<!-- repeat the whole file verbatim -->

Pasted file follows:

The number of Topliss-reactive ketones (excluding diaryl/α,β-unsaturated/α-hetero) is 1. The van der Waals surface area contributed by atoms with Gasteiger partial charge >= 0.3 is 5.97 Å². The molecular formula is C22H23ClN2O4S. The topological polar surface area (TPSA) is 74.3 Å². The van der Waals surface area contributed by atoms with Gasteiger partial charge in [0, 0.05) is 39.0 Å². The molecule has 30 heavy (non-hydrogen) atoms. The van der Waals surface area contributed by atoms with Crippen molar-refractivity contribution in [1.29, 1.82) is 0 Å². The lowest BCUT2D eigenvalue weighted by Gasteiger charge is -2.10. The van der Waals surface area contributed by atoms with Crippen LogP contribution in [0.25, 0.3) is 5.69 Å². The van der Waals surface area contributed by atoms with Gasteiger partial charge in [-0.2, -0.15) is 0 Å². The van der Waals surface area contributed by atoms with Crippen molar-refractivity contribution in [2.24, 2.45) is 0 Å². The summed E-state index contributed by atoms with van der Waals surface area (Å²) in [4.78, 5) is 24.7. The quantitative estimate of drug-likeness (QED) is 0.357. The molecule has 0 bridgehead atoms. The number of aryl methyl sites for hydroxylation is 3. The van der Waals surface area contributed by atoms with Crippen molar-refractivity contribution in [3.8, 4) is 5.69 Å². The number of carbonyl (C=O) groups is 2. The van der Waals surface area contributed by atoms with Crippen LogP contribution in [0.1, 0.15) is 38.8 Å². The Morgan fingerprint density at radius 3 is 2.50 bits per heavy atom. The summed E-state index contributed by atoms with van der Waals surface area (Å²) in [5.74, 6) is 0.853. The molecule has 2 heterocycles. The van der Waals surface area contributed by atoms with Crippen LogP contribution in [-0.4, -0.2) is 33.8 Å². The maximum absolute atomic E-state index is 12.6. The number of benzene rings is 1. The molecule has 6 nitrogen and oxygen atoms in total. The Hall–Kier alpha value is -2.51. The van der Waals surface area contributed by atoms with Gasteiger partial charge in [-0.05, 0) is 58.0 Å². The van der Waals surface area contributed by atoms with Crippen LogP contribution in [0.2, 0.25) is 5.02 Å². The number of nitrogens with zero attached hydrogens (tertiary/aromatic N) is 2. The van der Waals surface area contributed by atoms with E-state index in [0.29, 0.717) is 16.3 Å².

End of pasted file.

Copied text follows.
The number of Topliss-reactive ketones (excluding diaryl/α,β-unsaturated/α-hetero) is 1. The van der Waals surface area contributed by atoms with Gasteiger partial charge >= 0.3 is 5.97 Å². The molecular formula is C22H23ClN2O4S. The topological polar surface area (TPSA) is 74.3 Å². The van der Waals surface area contributed by atoms with Gasteiger partial charge in [0, 0.05) is 39.0 Å². The molecule has 30 heavy (non-hydrogen) atoms. The van der Waals surface area contributed by atoms with Crippen molar-refractivity contribution in [1.29, 1.82) is 0 Å². The lowest BCUT2D eigenvalue weighted by Gasteiger charge is -2.10. The van der Waals surface area contributed by atoms with Crippen LogP contribution in [0.25, 0.3) is 5.69 Å². The van der Waals surface area contributed by atoms with Gasteiger partial charge in [-0.2, -0.15) is 0 Å². The van der Waals surface area contributed by atoms with Crippen molar-refractivity contribution in [2.24, 2.45) is 0 Å². The summed E-state index contributed by atoms with van der Waals surface area (Å²) in [4.78, 5) is 24.7. The quantitative estimate of drug-likeness (QED) is 0.357. The molecule has 0 bridgehead atoms. The number of aryl methyl sites for hydroxylation is 3. The van der Waals surface area contributed by atoms with Crippen molar-refractivity contribution in [3.8, 4) is 5.69 Å². The number of carbonyl (C=O) groups is 2. The van der Waals surface area contributed by atoms with Crippen LogP contribution in [0.1, 0.15) is 38.8 Å². The Morgan fingerprint density at radius 3 is 2.50 bits per heavy atom. The summed E-state index contributed by atoms with van der Waals surface area (Å²) in [5.74, 6) is 0.853. The molecule has 2 heterocycles. The van der Waals surface area contributed by atoms with Crippen LogP contribution in [-0.4, -0.2) is 33.8 Å². The maximum absolute atomic E-state index is 12.6. The number of benzene rings is 1. The molecule has 6 nitrogen and oxygen atoms in total. The Hall–Kier alpha value is -2.51. The van der Waals surface area contributed by atoms with Gasteiger partial charge in [-0.05, 0) is 58.0 Å². The van der Waals surface area contributed by atoms with Crippen LogP contribution in [0.2, 0.25) is 5.02 Å². The number of nitrogens with zero attached hydrogens (tertiary/aromatic N) is 2. The van der Waals surface area contributed by atoms with E-state index in [0.29, 0.717) is 16.3 Å².